Immigrant Dies From COVID-19 in a Detention Center After Spending More than 40 Years in the Country

Carlos Ernesto Escobar Mejia Immigrant ICE Custody BELatina
Photo Credit Vigil to honor Carlos Ernesto Escobar-Mejia, first person to die of COVID-19 in ICE detention (Photo by Brad Sigal)

Nothing seems  fair when it comes to a worldwide pandemic that does  not discriminate between race, creed, or immigration status. In the United States, even detention centers have become death camps.

That was the case for Carlos Ernesto Escobar Mejia, a 57-year old undocumented immigrant who, after spending four decades in the United States as a free man, became the first person to die from COVID-19 in an immigrant detention center.

According to The Guardian, Escobar Mejia came to the country as a teenager, fleeing the violence in El Salvador that had claimed his brother’s life during the war, a brutal civi war that claimed the lives of almost 75,000 civilians and was financed by the US. . 

The youngest of five children who fled the country holding his mother’s hand in the 1980s, Escobar Mejia lived with his sister Rosa in Los Angeles until his mother died. Although his siblings were able to obtain permanent residence in the country, for him, an addiction and a criminal record for drug possession and a DUI made it impossible.

Although the offenses were many years old, this was enough for immigration and customs agencies to detain him under threat of deportation when he was out driving with a friend.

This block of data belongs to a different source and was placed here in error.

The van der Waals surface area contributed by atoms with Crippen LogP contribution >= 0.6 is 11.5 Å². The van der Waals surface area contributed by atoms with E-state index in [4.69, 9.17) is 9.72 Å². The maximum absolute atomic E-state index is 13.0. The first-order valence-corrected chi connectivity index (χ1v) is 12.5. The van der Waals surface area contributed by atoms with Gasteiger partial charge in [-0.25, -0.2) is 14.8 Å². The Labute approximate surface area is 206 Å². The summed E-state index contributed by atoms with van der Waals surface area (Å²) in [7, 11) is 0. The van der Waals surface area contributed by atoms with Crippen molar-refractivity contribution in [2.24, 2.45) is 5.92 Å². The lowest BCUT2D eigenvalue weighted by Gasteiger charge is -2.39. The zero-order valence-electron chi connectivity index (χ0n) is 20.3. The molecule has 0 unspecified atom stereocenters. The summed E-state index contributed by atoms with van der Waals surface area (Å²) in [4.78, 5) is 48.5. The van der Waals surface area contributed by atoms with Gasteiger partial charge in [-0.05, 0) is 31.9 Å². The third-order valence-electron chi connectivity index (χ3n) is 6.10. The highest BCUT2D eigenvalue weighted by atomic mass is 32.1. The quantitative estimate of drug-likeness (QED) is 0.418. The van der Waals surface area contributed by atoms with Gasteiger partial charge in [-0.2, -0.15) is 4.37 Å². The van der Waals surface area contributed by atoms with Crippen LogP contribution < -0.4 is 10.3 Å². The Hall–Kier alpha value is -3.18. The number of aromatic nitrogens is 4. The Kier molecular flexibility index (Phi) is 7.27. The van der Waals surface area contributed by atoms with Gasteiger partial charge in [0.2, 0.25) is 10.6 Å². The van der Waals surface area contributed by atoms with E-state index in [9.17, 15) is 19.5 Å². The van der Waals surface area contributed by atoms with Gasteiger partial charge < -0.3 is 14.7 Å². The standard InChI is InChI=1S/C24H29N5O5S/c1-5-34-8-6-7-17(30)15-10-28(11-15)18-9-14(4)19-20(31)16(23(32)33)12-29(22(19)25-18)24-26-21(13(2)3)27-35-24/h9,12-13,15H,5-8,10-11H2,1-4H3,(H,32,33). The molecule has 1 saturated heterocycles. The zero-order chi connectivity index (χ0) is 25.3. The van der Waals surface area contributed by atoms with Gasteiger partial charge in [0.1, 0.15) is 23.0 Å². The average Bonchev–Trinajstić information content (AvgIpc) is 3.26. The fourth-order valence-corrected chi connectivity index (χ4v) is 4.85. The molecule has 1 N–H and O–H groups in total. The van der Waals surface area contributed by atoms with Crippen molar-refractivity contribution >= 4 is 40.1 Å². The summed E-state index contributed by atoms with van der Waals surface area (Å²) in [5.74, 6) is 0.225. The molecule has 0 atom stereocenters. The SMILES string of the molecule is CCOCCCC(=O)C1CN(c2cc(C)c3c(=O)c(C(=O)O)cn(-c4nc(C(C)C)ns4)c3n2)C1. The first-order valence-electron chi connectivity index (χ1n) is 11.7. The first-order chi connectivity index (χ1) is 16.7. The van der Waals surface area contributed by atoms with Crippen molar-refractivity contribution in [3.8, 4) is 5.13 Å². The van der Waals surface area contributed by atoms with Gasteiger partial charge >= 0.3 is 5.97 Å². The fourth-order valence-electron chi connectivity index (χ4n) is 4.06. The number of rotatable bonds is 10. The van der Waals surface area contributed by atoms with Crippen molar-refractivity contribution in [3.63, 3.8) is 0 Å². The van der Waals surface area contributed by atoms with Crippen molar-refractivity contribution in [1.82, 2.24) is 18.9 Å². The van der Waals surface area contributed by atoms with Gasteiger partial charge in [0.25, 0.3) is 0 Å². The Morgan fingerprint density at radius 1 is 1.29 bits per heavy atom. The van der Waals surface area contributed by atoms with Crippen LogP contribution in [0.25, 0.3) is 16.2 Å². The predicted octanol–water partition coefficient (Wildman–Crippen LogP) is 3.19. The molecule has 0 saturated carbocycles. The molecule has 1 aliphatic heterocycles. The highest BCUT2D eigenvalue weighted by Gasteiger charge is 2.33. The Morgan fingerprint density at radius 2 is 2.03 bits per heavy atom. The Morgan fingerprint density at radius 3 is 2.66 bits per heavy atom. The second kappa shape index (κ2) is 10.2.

Confined to the Otay Mesa detention center, Escobar Mejia died last Wednesday, “after complaining for weeks that he was sick and that his history of diabetes, high blood pressure, heart problems, and an amputated foot put him at high risk of succumbing to Covid-19,” according to The Guardian

“He was weak, he should have been released,” his sister Rosa Escobar told The Guardian. “They were refusing to take him to see a doctor. He was begging and screaming for medical attention. He was so scared.”

Rosa added that U.S. Immigration and Customs Enforcement (ICE) did not warn her that her brother was sick. On the contrary, it was her friends inside who called her to tell her that “it was not until he was gasping for air that they took him to the hospital” on April 24.

By the time he received positive test results, Escobar Mejia was already dying.

Run by CoreCivic, a private prison corporation, Otay Mesa is another case of private facilities taking advantage of the anti-immigrant policies of the Trump Administration by keeping large numbers of people in questionable conditions.

With 630 detainees, the center has confirmed 144 positive COVID-19 cases, the highest rate in this type of facility. Of these, only 181 have been tested as of 6 May.

Another immigrant who was able to leave Otay Mesa told The Guardian that “the detainees were never given any masks and guards didn’t wear them. ICE  continued to bring in new detainees during the pandemic and keeping a distance was impossible.”

“My friends still in there have coronavirus and are afraid of dying. They are seeking asylum, they are not criminals,” he said.

With information from The Guardian.

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